1872 - Anthony Norris Groves

Ottoman Empire (in present day Iraq) and India
1829 to 1852

Anthony Norris Groves and his wife, Mary, felt called to mission. He started training at Trinity College, Dublin, but began to question the Anglican understanding of Scriptures and withdrew. Still intent on becoming a missionary, Anthony, with his family, left for Baghdad in 1829, without the backing of a mission society. He is now known as the father of ‘faith mission’. The city of Baghdad was spiritually against the gospel, and civil war, famine, and plague were rife. These conditions resulted in the death of his wife, Mary, and their daughter. In 1833 he moved with his remaining two children to India, where he would serve until 1852. Anthony was an avid evangelist for mission. Through his encouragement, Mr and Mrs George Beer and Mr and Mrs William Bowden joined him in India.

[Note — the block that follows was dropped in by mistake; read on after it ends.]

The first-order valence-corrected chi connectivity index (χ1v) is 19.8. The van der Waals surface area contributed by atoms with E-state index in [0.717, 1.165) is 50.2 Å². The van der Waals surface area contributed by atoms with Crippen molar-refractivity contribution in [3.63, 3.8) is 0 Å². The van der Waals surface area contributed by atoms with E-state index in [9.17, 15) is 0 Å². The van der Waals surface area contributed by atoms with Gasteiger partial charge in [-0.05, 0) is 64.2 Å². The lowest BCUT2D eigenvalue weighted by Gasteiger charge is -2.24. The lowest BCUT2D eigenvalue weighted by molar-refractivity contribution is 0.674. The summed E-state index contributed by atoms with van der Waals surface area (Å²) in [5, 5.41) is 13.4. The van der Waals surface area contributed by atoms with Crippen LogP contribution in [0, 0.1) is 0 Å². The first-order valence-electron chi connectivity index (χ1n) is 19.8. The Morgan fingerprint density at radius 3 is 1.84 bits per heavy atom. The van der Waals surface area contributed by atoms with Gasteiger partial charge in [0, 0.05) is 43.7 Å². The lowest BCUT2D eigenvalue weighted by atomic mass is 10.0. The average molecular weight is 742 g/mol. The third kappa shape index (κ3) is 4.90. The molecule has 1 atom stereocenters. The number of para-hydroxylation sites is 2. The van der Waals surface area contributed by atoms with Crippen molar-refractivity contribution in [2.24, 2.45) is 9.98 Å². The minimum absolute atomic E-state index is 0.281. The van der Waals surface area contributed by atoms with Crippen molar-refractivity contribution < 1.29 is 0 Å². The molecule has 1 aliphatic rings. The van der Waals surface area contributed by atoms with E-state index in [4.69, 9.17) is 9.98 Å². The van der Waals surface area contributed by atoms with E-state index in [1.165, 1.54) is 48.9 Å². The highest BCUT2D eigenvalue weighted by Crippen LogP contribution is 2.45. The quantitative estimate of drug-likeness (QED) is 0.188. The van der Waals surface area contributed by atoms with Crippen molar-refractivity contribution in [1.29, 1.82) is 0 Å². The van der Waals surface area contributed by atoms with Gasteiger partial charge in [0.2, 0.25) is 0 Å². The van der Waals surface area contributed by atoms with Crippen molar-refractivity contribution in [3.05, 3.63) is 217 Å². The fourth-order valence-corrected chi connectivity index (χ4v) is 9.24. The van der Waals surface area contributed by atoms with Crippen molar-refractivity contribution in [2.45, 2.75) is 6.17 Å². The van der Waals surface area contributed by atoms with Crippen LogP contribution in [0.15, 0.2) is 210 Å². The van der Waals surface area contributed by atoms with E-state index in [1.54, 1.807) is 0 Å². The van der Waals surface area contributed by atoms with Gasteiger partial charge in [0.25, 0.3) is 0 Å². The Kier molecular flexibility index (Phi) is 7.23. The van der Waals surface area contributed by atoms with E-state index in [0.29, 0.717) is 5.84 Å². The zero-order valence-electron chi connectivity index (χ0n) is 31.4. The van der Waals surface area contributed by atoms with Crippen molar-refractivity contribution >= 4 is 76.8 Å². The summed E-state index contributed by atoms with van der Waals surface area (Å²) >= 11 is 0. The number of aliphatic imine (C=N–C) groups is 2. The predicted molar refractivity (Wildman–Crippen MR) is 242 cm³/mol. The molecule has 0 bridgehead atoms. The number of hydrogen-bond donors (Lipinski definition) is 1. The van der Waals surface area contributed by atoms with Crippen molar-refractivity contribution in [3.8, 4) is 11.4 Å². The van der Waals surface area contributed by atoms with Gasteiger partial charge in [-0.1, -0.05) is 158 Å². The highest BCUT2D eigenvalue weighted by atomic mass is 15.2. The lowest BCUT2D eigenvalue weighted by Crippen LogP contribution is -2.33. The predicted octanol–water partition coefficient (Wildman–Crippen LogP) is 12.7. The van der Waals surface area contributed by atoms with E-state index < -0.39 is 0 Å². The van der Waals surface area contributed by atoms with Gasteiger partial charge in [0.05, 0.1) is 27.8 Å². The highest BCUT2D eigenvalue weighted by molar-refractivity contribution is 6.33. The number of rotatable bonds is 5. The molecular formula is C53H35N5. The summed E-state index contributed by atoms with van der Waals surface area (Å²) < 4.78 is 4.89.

This was the context in which Henry Groves, Anthony’s son grew up a child of a missionary who had experienced suffering, cost and isolation. Henry knew what it was to go out in faith, and he became, alongside John Maclean, one of the first editors of Echoes. From the desire to communicate the work of God overseas, and for the British Christian community to respond in support, the Missionary Echo magazine was born. Published in January 1872, the Missionary Echo was first issued to assemblies and individuals, often featuring letters from the Bowdens and Beers in India. The magazine in 1885 changed its name to Echoes of Service, and most recently to Echoes International following the merger with Interlink.

Anthony was an avid evangelist for mission